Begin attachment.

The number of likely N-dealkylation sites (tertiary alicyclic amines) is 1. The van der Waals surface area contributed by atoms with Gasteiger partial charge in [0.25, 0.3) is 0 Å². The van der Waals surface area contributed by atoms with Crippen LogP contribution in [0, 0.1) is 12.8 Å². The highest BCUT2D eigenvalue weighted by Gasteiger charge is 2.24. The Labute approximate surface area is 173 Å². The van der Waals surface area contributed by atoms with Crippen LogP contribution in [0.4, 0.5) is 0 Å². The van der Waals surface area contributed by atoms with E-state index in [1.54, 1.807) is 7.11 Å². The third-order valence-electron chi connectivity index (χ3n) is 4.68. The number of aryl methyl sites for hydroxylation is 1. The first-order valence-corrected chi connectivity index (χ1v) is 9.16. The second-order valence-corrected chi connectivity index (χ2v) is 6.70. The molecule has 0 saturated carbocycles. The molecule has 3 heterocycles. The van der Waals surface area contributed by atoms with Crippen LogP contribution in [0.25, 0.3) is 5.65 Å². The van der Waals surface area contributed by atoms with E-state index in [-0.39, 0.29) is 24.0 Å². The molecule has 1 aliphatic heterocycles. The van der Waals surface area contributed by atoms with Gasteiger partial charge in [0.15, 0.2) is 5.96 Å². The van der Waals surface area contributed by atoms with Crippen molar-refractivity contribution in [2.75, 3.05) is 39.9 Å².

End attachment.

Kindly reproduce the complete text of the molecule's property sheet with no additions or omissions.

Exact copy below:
The number of likely N-dealkylation sites (tertiary alicyclic amines) is 1. The van der Waals surface area contributed by atoms with Gasteiger partial charge in [0.25, 0.3) is 0 Å². The van der Waals surface area contributed by atoms with Crippen LogP contribution in [0, 0.1) is 12.8 Å². The highest BCUT2D eigenvalue weighted by Gasteiger charge is 2.24. The Labute approximate surface area is 173 Å². The van der Waals surface area contributed by atoms with Crippen LogP contribution in [0.4, 0.5) is 0 Å². The van der Waals surface area contributed by atoms with E-state index in [1.54, 1.807) is 7.11 Å². The third-order valence-electron chi connectivity index (χ3n) is 4.68. The number of aryl methyl sites for hydroxylation is 1. The first-order valence-corrected chi connectivity index (χ1v) is 9.16. The second-order valence-corrected chi connectivity index (χ2v) is 6.70. The molecule has 0 saturated carbocycles. The molecule has 3 heterocycles. The van der Waals surface area contributed by atoms with Crippen LogP contribution in [0.25, 0.3) is 5.65 Å². The van der Waals surface area contributed by atoms with E-state index in [-0.39, 0.29) is 24.0 Å². The molecule has 1 aliphatic heterocycles. The van der Waals surface area contributed by atoms with Gasteiger partial charge in [0.15, 0.2) is 5.96 Å². The van der Waals surface area contributed by atoms with Crippen molar-refractivity contribution in [2.75, 3.05) is 39.9 Å².